If your home isn’t the subject of building regulations or conservation status that prevents you from replacing old wooden sash windows with a upvc double glazed counterpart, then you’re in luck.
Whilst it should be pointed out that it should be possible to replace your wooden sash’s with a new wooden window that incorporates double glazed glass units, or even have your old sash’s restored to their former glory, upvc replacements are a hard act to beat for insulation and energy saving performance.
After recently moving, we’re now living in a lovely old 1890’s town house etc with some very large old sash windows. As it approaches Winter, you can easily understand why our thoughts have turned to replacing them.
But having walked around the town, it’s obvious the majority of properties similar to ours have already opted for replacement upvc at some point and the results are a bit varied on the aesthetic appeal front.
Different styles, different frame profiles by different installers over the evolutionary life of upvc double glazing haven’t helped. Styles come and go. Newer production methods are introduced and frame designs to incorporate the latest thinking in energy saving are under constant development.
Some houses ‘wear’ more than one style – obviously an installation of two halves, as budget or necessity demanded. They may even be flats of course.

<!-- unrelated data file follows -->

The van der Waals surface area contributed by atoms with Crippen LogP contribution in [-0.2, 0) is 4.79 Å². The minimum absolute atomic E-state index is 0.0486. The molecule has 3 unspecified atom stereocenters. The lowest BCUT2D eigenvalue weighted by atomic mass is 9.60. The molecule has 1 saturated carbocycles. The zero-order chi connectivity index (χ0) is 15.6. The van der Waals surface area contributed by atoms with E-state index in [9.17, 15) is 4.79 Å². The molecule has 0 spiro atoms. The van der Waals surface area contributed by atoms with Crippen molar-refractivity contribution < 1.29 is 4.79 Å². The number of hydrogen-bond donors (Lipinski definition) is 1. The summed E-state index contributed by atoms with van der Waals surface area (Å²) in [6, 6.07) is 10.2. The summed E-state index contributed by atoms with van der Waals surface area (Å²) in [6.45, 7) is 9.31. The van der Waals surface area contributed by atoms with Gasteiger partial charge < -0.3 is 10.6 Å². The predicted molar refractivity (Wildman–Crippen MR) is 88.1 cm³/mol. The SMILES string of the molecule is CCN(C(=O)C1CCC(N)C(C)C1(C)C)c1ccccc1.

All is not lost though – I’ve spotted a style that I think will suit our home much better – Cream upvc windows.
Now I know it’s all down to personal choice and there are some of you already pulling a face I daresay but just bear with me for a moment and I’ll explain.
You see, walking around, the problem with a lot of the upvc installations is they’re just too ‘white’. It’s true. In the dark, overhanging tree lined streets, the white frames seem to positively glow. Trouble is, they’re a little too ‘brilliant white’ next to the weathered stone surrounding them.
Now I’ve seen a couple of houses with cream coloured upvc and the first thing I noticed is that you don’t actually notice the windows. Rather your eye is drawn to the beauty of the stonework.
I’m not saying white upvc windows are dead or look ‘plain’ – in modern houses and other properties they look great – they really do.
But perhaps if you’ve got an older or more period property, then it’s worth bearing in mind that white isn’t the only colour and with new colours like cream becoming more readily available, including some textured wood ‘effect’ finishes (sometimes referred to as foil finishes), then it’s surely got to be worth exploring your options?
After all, you’re going to have your new windows for a very long time.
Getting an online quote will give you a rough expectation of cost (before offers etc.) but to get a firm price on double glazing for your home, that incorporates different colours or styles, you need the best local companies to call round and leave you with a written, no obligation quote. WindowQuoter can give you that instant online price without having to talk to a salesperson, and should you wish, our own customer advisers can discuss your needs in a little more detail.
This story first appeared in our weekly homeowner newsletter – week beginning Monday 13th December 2010 – click here to read the newsletter in full.